You've asked important questions. The fact that you lost a toe nail after your 10K (runner's toe) indicates that your shoes were too small, causing your shoe to rub on your toe. Here are some suggestions.
Go to a good sports store to get your shoes. Don't go to a mall-type store. As you try on various shoes, the clerk should watch you walk and jog. Some of the better stores video tape your feet so you can see what they are describing as they discuss shoes with you.
Buy your shoes in the afternoon or early evening after your feet have had a chance to swell from your days activities. Be sure you wear the same stockings when you try out shoes that you will wear while running. Don't wear cotton socks, because they absorb water, and the soggy sock is more likely to rub on your feet and cause blisters. Wear synthetic socks that will wick moisture away from your feet. One of the places that I run is low and collects water after storms. I just run through the water (about 2 inches deep), and my shoes and socks get wet. However, because neither the shoes or socks absorb water, my shoes and socks dry quickly, and I've never had a problem running though those deep puddles. Good sports stores should also have good socks. However, I buy my socks from Costco at a lower price.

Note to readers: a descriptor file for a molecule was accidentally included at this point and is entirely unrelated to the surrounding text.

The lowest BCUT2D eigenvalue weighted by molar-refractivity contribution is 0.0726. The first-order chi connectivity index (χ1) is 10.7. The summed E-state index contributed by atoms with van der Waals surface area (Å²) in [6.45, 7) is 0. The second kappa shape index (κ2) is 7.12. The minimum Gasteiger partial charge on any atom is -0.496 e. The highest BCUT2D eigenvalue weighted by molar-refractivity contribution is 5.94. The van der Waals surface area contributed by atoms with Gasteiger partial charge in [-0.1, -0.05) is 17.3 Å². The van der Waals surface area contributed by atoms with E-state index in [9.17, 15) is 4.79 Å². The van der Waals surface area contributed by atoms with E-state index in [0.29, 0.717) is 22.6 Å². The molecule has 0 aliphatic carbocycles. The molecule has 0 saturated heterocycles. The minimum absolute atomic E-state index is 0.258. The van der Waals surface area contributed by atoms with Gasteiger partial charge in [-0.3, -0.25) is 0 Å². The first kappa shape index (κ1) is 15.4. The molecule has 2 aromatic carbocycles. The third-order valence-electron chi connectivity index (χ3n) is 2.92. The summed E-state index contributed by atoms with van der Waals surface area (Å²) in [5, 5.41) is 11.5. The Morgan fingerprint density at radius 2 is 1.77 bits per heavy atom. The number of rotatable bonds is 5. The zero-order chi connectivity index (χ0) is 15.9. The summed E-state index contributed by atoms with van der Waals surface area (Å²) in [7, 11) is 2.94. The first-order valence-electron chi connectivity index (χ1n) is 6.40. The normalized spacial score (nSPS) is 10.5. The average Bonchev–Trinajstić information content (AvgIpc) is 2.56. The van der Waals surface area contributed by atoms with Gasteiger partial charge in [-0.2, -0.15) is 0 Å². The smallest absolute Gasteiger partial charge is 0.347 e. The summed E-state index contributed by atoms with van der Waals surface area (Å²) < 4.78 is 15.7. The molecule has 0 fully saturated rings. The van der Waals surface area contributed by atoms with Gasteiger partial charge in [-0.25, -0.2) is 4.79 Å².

As you try on shoes, press down on the toe box. You want about half an inch between the end of your longest toe and the inside of the toe box.
Some shoes will need breaking in and some won't. So after you take the shoes home, walk and jog around your house for a while. For your first run outside in your new shoes, do a relatively short run of a couple of miles.
After you've selected your shoes, wear them around the store for a while and walk and jog in the store to try them out. If the store won't let you do that, go to a different store.
In 36 years of running, including four marathons and many, many 15-mile long runs, I've never had a problem with my shoes or socks. I've never put vasoline on my feet, and I haven't heard of other runners doing that. With the correct shoes and socks, you shouldn't need vasoline.
Concerning getting a larger shoe, that depends on the shoe. Good sports stores should have knowledgable clerks who will correct fit the shoes.
Here is the link to my shoe page. There are three types of running shoes, and you must buy the correct type. Wrong shoes are a common cause of injury.